Any stop sign at an approach to a major thoroughfare, of course, is where one would stop anyway, and such routes are taken only when there is no choice.

  • Christina says:

    Thanks for your confession! Having an honest discussion about this is important.
    In Taiwan (where I live now) there are stop signs in theory, but I’ve only seen 1 in more than 3 years of living here. There aren’t a lot of yield signs either- you just have to assume that if you’re on a side street turning onto a main street, you’d better yield.
    It works well for 2 reasons: one is that there’s no concept of “right of way”, and everyone’s goal is not to hit anyone else, not to assert their rights, which is how it often is in the US (for motorists and cyclists both). The other is, people really pay attention when they drive. The vehicle density is much greater than in most places in the US, and there are as many scooters and bicycles as there are cars, so you have to pay attention.
    I’m not saying one way is better than the other, but I don’t think we’re getting rid of stop signs in the US anytime soon.

  • Today’s post, in which I direct your attention elsewhere « BikingInLA says:

    […] woman runs down Jesus Christ in a crosswalk, no, really. As an experiment, a cyclist comes to a full, foot down stop every time. A well-reasoned response to last weekend’s article saying cyclists need to earn […]

  • Tom Stahl says:

    As mentioned above, it depends on the immediate situation. If a tree falls in the woods, and no one is around to hear it, does it make a sound? If a cyclist stops at a stop sign, and no one is around to see it, does it matter?

    For me, I like the idea that bikes are vehicles, and therefore should follow the same laws of the road. However, when driving out in the country or quiet neighborhoods, do all cars stop at all stop signs? Not likely.

    So “sometimes” was my answer. It depends on the situation, and truthfully, if it is going to matter in any way with regard to my safety or anyone elses.

    One clear advantage that you have on a bike that you don’t have in a car is 360 visability AND 360 hearing. I can hear another vehicle approaching from either side, as well as see it. In my humble opinion, the advantage we have as cyclists to be more aware of the environment around us, especially at intersections, does give us an edge of safety that someone in a car, with windows up and perhaps radio playing does not have. Also, in most cases, cyclists approach the intersection in a slower manner than do other vehicles, in that we have more time to observe the traffic and assess the risk of rolling a stop.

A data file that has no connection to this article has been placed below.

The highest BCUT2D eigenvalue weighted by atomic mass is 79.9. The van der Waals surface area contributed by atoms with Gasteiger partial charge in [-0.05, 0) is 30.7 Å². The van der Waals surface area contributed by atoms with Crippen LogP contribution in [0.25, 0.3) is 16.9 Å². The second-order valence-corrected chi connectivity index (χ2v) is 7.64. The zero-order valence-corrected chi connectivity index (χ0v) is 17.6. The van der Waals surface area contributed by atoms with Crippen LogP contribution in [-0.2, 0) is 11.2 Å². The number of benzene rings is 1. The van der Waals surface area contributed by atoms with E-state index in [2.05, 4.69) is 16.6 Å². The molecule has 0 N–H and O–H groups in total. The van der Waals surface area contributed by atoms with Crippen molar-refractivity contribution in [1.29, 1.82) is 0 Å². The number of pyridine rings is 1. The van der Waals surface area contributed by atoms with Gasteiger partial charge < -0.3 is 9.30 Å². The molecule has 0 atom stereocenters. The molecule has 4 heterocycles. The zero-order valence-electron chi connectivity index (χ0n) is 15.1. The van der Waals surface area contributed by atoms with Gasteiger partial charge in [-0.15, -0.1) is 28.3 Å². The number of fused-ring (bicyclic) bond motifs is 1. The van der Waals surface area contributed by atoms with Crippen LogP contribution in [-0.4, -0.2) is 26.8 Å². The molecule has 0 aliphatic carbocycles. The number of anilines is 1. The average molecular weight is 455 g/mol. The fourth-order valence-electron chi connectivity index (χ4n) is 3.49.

• Zeke says:

    If the stop sign is at the top of an incline, I am highly likely to find a way around it in order to avoid trying to get going uphill again and clipping in at the same time. I’ve had my share of falls when losing momentum in this siuation and not able to power the bike with my one leg. If traffic permits, I find a non-stopping way around the sign. If I must stop, then I usually end up having to walk to a better location to get restarted. Somehow, falling over into moving traffic doesn’t seem like a good survival technique…

  • philbertorex says:

    If there is no oncoming traffic, I will slow almost to a stop and then roll through. I believe it is important to slow down and double check the intersection. I do this mainly to look for cars leaving parking lots, pedestrians, and other cyclists. But if I can avoid unclipping, I will.

  • Lief says:

    Of course cross traffic is a factor.
    Of course doing the “right” thing is a factor.
    But there is something to be said for doing what is expected. There are stop signs that cars roll through and there are stop signs that they don’t / can’t. I pretty much treat them all uniquely and follow the pattern of the cars around me or what I would feel comfortable doing in a motor vehicle.

    As a more vulnerable road user, I err on the side of caution (i.e., just because a car can exert authority doesn’t mean I can in the same situation) but for the most part, if you are driving with cars and you act like a car drivers treat you like a car.

  • Sharper says:

    @Doug in Seattle
    I’ve found that stoically looking ahead doesn’t work as well as just looking around and purposefully passing over themas if they’re not even there. I’m constantly amazed, too, by how few motorists seem to realize that glare from their windows might make it impossible for me to see that they’re trying to wave me on.

    I would believe your statement, “The more bicyclists flaunt laws, the more we are subject to anger and misunderstanding from the broader community, and the more our cause is damaged,” more if we weren’t subject to anger and misunderstanding even when we aren’t breaking the law. The “scofflaw cyclist” moniker is the rationalization, not the reason, for why drivers seem to hate bicyclists. As reasons instead, I’d argue for bicyclists taking up road space that is “rightfully” made for cars and bicyclists (and motorcyclists) enjoying a freedom of mobility that drivers lack.